“The cooperative provides long-term security for me and is meeting such a vital community need,” says Rosen. “I don’t need to be rich, but to go out for a slice of pie or buy a new outfit once in a while, that’s nice. We’re moving toward a livable wage now. I don’t worry as much.”
The opportunity to collaborate with others in her new career is a bonus. “As a co-owner, this is my business, too,” she says. “It’s a challenge, sure, to be a caregiver by day and a member of a co-op with its additional responsibilities. It requires that you have generosity of spirit to invest.”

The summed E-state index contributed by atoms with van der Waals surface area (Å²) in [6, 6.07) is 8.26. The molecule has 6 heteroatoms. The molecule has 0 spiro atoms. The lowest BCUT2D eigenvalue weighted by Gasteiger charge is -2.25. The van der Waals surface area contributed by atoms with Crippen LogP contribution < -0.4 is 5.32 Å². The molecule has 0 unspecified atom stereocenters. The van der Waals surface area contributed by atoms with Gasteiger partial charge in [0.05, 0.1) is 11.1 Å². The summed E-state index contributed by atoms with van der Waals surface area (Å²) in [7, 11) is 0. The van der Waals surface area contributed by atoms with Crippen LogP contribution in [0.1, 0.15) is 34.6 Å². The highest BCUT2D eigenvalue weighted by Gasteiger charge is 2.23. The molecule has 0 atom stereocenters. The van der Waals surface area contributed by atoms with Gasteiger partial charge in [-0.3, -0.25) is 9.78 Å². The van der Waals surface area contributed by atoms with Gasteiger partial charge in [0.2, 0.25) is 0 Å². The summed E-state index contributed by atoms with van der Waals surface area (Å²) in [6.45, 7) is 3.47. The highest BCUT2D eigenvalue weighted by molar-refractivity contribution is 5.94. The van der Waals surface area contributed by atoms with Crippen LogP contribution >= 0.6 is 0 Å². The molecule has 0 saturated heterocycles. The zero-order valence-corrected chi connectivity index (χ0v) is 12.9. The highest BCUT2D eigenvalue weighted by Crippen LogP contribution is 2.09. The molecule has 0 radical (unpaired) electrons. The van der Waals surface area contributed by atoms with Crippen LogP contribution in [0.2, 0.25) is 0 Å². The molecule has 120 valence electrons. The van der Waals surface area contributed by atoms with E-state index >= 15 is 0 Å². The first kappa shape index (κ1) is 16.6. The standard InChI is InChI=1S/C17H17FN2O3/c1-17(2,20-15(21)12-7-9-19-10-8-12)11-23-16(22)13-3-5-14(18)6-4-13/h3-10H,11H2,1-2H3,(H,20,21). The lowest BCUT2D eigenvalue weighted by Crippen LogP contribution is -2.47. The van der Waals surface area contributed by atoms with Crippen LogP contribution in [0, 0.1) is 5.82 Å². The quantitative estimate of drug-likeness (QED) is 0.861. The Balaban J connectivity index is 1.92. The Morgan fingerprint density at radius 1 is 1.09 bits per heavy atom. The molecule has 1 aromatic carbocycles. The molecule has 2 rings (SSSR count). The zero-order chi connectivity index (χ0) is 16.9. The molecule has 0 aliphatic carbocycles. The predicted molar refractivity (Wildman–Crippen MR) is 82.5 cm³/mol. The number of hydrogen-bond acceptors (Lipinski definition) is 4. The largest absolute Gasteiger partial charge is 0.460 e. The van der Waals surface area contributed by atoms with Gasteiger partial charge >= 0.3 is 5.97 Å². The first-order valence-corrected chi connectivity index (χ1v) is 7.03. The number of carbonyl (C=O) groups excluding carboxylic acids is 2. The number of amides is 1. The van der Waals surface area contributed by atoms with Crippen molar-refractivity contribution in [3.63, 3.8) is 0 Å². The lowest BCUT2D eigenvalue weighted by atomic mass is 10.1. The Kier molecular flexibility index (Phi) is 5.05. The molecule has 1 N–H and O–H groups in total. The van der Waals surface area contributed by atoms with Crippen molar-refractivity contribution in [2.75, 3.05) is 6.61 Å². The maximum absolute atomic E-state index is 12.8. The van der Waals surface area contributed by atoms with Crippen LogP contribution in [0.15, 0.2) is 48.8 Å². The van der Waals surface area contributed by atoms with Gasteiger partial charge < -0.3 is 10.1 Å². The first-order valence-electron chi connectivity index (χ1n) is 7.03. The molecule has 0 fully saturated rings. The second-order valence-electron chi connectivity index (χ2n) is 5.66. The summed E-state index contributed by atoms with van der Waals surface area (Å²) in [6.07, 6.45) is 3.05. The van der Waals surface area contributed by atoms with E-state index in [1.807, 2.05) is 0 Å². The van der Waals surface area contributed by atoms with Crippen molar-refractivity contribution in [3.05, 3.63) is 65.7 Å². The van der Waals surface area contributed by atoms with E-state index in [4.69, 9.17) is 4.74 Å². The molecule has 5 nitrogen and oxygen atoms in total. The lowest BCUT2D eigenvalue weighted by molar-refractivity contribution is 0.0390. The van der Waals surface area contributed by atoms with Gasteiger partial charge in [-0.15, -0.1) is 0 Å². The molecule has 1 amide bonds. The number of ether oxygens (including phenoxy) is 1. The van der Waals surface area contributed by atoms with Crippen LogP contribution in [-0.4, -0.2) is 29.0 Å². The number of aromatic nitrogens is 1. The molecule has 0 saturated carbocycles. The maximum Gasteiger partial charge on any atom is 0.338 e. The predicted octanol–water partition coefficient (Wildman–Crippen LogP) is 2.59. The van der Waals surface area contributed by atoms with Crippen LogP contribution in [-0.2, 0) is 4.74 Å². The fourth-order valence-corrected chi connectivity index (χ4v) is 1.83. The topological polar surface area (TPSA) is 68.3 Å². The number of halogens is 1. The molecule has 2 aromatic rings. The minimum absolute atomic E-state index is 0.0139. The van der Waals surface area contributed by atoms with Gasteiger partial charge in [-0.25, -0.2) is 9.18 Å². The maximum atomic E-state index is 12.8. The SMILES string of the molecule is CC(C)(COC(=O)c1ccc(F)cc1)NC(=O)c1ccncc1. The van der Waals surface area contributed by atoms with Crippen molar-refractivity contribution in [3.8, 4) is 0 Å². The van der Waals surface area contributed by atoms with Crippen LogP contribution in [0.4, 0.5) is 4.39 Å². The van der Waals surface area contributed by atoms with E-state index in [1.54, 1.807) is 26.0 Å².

Rosen envisions providing hands-on care to clients for another five years, and then she’d like to transition into training newcomers to the field.
“My hair is gray; I’m becoming a crone in this society,” she says. “Working with the cooperative has renewed my faith in my own abilities and skills.”
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